It Goes to Eleven: Self Fulfilling Prophecies Promulgated by Marketing Gurus

Today Brian Tannebaum wrote an article about the “Masters of Marketing”, who claim to offer “real-time tools, techniques and strategies to build an extraordinary law firm. The content ranges from how to build a winning culture, right through to how to integrate a successful online marketing campaign, through the smart use of blogs and social media tools. Learn what the leading rainmakers are doing today to drive exponential growth in difficult times. The Law Firm Marketing Masters series gives you over 7 hours of audio content, as well as the book with loads of other exclusive information and offers. This is Exceptional Real-Time Content.”

However, according to Brian, Adrian’s credentials are, to put it mildly, non-existant:

You remember Adrian? He was fired after 8 months as a lawyer, wrote a book on how lawyers can type on twitter, then admitted to me that he puffed his resume to sell himself, and now has convinced several, as he calls them “large law firms” to hire him to teach them how to blog and tweet, and game Google.

I recently spoke with a lawyer marketer about how the scum of the industry get in the door of respected law firms and lawyers and was told “you have no idea – lawyers don’t ask questions.”

The takes me back to Civil Procedure class at Widener Law, taught by professor Patrick Johnston. In his class, Professor Johnston said several things that only made sense a few years down the road. For instance, I attribute Professor Johnston with the quip: “In commercial litigation, there are no such things as plaintiffs and defendants. Just plaintiff-ish type entities and defendnant-ish type entities.” On another occasion, a student brought him cookies during the year. A known Type I Diabetic, Professor Johnston accused her of trying to kill him. Civil Procedure under Professor Johnston was a rare mix of philosophy, humor, and law — he ended up being the best professor I’ve ever had.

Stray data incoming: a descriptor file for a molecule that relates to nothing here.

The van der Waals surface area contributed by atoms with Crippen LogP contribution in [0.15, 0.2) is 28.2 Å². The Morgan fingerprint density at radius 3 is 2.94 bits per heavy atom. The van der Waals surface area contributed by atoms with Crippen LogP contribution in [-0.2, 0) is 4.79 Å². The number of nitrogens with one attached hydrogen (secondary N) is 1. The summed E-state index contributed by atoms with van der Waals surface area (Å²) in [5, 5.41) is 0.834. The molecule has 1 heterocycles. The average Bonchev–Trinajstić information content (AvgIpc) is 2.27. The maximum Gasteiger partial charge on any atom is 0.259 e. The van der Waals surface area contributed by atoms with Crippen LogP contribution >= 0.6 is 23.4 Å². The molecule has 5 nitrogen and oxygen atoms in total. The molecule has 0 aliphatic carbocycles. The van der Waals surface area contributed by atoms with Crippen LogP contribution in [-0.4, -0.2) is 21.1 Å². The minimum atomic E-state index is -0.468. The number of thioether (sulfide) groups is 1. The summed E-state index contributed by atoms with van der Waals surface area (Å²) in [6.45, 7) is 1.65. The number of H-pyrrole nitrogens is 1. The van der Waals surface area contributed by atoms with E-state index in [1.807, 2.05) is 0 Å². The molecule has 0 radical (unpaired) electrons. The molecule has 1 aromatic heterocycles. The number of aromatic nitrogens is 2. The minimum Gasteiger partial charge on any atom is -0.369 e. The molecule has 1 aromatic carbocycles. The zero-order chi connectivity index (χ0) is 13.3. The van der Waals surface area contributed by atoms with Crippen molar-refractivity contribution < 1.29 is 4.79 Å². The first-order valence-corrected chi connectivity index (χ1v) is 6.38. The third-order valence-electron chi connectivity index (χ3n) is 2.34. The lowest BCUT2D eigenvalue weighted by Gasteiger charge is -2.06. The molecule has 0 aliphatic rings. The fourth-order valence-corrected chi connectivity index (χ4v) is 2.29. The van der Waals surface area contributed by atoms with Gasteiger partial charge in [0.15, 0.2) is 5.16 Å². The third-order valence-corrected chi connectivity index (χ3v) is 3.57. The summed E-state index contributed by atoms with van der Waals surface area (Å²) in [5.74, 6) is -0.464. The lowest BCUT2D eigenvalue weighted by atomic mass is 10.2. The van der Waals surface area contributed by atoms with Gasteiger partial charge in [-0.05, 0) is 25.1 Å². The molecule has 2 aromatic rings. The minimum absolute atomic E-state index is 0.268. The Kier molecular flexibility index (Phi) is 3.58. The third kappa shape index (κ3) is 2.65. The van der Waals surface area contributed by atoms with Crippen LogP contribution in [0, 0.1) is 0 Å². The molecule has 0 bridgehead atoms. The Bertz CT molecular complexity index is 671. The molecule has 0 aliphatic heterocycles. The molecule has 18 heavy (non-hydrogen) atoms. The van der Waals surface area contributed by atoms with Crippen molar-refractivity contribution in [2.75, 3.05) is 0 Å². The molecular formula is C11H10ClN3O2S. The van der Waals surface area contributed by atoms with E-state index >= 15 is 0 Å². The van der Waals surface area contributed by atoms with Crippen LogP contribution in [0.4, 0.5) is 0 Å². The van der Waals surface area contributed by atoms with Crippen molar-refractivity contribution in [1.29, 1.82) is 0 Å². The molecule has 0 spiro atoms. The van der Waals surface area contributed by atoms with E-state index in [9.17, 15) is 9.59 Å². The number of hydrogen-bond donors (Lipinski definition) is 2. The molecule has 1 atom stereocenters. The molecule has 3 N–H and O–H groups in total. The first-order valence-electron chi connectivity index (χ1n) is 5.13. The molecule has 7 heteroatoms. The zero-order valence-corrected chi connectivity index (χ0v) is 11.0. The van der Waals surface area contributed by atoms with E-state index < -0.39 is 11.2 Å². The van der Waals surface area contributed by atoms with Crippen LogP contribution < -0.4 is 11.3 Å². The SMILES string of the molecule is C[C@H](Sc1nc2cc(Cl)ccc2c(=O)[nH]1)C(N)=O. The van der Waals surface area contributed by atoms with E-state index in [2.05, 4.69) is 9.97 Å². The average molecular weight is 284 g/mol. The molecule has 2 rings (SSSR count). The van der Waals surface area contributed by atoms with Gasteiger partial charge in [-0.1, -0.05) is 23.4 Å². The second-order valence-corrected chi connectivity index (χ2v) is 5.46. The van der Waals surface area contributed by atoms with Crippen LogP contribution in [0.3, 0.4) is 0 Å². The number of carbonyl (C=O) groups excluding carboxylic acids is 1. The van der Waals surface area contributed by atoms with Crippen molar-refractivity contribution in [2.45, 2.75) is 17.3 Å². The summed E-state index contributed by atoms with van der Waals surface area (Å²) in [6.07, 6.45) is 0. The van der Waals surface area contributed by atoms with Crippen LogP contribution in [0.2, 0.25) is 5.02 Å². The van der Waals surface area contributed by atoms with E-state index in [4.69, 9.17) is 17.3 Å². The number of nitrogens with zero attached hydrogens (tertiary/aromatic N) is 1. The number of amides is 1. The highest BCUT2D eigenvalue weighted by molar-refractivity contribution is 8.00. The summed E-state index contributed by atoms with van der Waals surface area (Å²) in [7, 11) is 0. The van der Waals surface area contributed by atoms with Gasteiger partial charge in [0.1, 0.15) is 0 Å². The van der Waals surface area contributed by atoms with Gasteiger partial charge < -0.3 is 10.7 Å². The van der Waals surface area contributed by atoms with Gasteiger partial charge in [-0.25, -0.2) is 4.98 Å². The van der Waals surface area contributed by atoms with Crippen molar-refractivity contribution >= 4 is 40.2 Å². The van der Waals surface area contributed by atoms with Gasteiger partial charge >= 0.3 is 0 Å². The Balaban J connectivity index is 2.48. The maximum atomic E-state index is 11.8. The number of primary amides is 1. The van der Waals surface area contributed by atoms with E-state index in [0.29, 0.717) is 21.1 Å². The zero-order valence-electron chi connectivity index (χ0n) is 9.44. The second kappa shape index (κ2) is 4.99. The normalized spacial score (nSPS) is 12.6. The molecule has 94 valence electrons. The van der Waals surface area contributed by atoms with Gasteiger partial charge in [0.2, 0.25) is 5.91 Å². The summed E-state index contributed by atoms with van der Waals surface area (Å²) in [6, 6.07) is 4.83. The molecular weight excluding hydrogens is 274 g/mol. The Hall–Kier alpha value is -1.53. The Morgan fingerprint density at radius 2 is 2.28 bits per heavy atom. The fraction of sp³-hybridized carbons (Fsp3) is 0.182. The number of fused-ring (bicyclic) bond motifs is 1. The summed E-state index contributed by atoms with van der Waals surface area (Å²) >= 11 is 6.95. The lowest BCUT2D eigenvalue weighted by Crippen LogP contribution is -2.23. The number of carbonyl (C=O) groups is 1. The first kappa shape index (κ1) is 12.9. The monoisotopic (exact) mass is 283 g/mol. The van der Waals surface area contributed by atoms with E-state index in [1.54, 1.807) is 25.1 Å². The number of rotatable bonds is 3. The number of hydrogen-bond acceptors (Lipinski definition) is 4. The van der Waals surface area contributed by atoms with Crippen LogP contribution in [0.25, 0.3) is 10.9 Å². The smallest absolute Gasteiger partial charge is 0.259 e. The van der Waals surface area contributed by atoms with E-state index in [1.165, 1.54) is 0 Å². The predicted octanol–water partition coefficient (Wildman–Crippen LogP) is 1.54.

Brian’s article reminds me of a class where we were discussing International Shoe, and how one must show “minimum contacts” with the forum state in order to obtain jurisdiction. One student asked Professor Johnston the obvious but stupid question: “Just how many contacts is enough for ‘minimum contacts’?”

Professor Johnston replied “Eleven” with a straight face. His answer caught everyone a little off guard; first year law students frantically began going through their textbooks and notes. “Eleven? Was that in one of the cases? Was it Circuit or Supreme Court? State or federal? Was it in a footnote? Is this gonna be on the exam?”

Professor Johnston then said: “Actually I just made it up. It’s the Patrick Johnston Rule, my own contribution to Civil Procedure.” He went on to explain: “See, lawyers don’t ask a lot of questions. If one lawyer says ‘Eleven’ is the requisite number of minimum contacts, other lawyers will repeat that. Eventually it will become the law. So from here on out, I want you to keep saying the amount of minimum contacts necessary for jurisdiction is ‘Eleven’, because that’s what Professor Patrick Johnston told you. In five years, I bet the law will be Eleven.”  (I wouldn’t be surprised if “Eleven” is the state of the law in Pennsylvania right now.)

Which brings me to my point: apparently all one has to do to become a “marketing guru” is keep repeating that they’re a marketing guru. Write a book, use Twitter, start a website, and declare yourself a marketing guru. The more you say you’re a “guru”, the more speaking events you’ll secure, which you can add your qualifications, thereby creating a self perpetuated system without ever having to have any actual experience or qualifications.

Quantifiable results don’t matter. Hell, it doesn’t even matter if you have never actually generated a client.

Just keep repeating something and eventually it will become real. Well, perceived as real.

One Response to It Goes to Eleven: Self Fulfilling Prophecies Promulgated by Marketing Gurus

  1. Mary says:

    so…fake it ’till you make it?

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